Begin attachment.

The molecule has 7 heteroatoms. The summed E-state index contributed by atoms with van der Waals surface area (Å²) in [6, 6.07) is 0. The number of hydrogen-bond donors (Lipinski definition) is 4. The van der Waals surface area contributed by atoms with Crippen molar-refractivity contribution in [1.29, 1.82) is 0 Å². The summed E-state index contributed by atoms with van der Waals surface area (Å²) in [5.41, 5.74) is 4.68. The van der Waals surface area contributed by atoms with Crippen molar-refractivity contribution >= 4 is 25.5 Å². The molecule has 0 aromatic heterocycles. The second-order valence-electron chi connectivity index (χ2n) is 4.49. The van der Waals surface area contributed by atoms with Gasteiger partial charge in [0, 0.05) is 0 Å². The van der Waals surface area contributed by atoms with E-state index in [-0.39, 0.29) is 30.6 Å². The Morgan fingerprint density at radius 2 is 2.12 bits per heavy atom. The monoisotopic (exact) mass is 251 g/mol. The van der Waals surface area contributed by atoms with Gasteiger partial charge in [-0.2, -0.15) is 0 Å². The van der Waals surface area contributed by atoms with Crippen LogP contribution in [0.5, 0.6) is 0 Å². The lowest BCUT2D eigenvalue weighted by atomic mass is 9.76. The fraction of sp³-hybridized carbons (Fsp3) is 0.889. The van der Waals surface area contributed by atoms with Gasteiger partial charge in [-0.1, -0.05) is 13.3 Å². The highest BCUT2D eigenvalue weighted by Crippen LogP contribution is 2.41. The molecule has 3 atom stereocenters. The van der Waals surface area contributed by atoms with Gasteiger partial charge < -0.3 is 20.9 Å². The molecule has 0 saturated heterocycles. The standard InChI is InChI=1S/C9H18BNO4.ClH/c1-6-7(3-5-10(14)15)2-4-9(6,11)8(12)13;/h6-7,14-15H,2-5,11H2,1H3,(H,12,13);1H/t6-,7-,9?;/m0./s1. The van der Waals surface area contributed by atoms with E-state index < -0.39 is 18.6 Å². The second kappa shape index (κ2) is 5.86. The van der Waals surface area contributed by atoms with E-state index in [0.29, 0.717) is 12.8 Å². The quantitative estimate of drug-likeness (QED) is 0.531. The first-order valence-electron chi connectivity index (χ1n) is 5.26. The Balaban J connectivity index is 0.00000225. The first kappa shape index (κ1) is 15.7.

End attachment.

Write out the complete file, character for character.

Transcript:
The molecule has 7 heteroatoms. The summed E-state index contributed by atoms with van der Waals surface area (Å²) in [6, 6.07) is 0. The number of hydrogen-bond donors (Lipinski definition) is 4. The van der Waals surface area contributed by atoms with Crippen molar-refractivity contribution in [1.29, 1.82) is 0 Å². The summed E-state index contributed by atoms with van der Waals surface area (Å²) in [5.41, 5.74) is 4.68. The van der Waals surface area contributed by atoms with Crippen molar-refractivity contribution >= 4 is 25.5 Å². The molecule has 0 aromatic heterocycles. The second-order valence-electron chi connectivity index (χ2n) is 4.49. The van der Waals surface area contributed by atoms with Gasteiger partial charge in [0, 0.05) is 0 Å². The van der Waals surface area contributed by atoms with E-state index in [-0.39, 0.29) is 30.6 Å². The Morgan fingerprint density at radius 2 is 2.12 bits per heavy atom. The monoisotopic (exact) mass is 251 g/mol. The van der Waals surface area contributed by atoms with Gasteiger partial charge in [-0.2, -0.15) is 0 Å². The van der Waals surface area contributed by atoms with Crippen LogP contribution in [0.5, 0.6) is 0 Å². The lowest BCUT2D eigenvalue weighted by atomic mass is 9.76. The fraction of sp³-hybridized carbons (Fsp3) is 0.889. The van der Waals surface area contributed by atoms with Gasteiger partial charge in [-0.1, -0.05) is 13.3 Å². The highest BCUT2D eigenvalue weighted by Crippen LogP contribution is 2.41. The molecule has 3 atom stereocenters. The van der Waals surface area contributed by atoms with Gasteiger partial charge < -0.3 is 20.9 Å². The molecule has 0 saturated heterocycles. The standard InChI is InChI=1S/C9H18BNO4.ClH/c1-6-7(3-5-10(14)15)2-4-9(6,11)8(12)13;/h6-7,14-15H,2-5,11H2,1H3,(H,12,13);1H/t6-,7-,9?;/m0./s1. The van der Waals surface area contributed by atoms with E-state index < -0.39 is 18.6 Å². The second kappa shape index (κ2) is 5.86. The van der Waals surface area contributed by atoms with E-state index in [0.29, 0.717) is 12.8 Å². The quantitative estimate of drug-likeness (QED) is 0.531. The first-order valence-electron chi connectivity index (χ1n) is 5.26. The Balaban J connectivity index is 0.00000225. The first kappa shape index (κ1) is 15.7.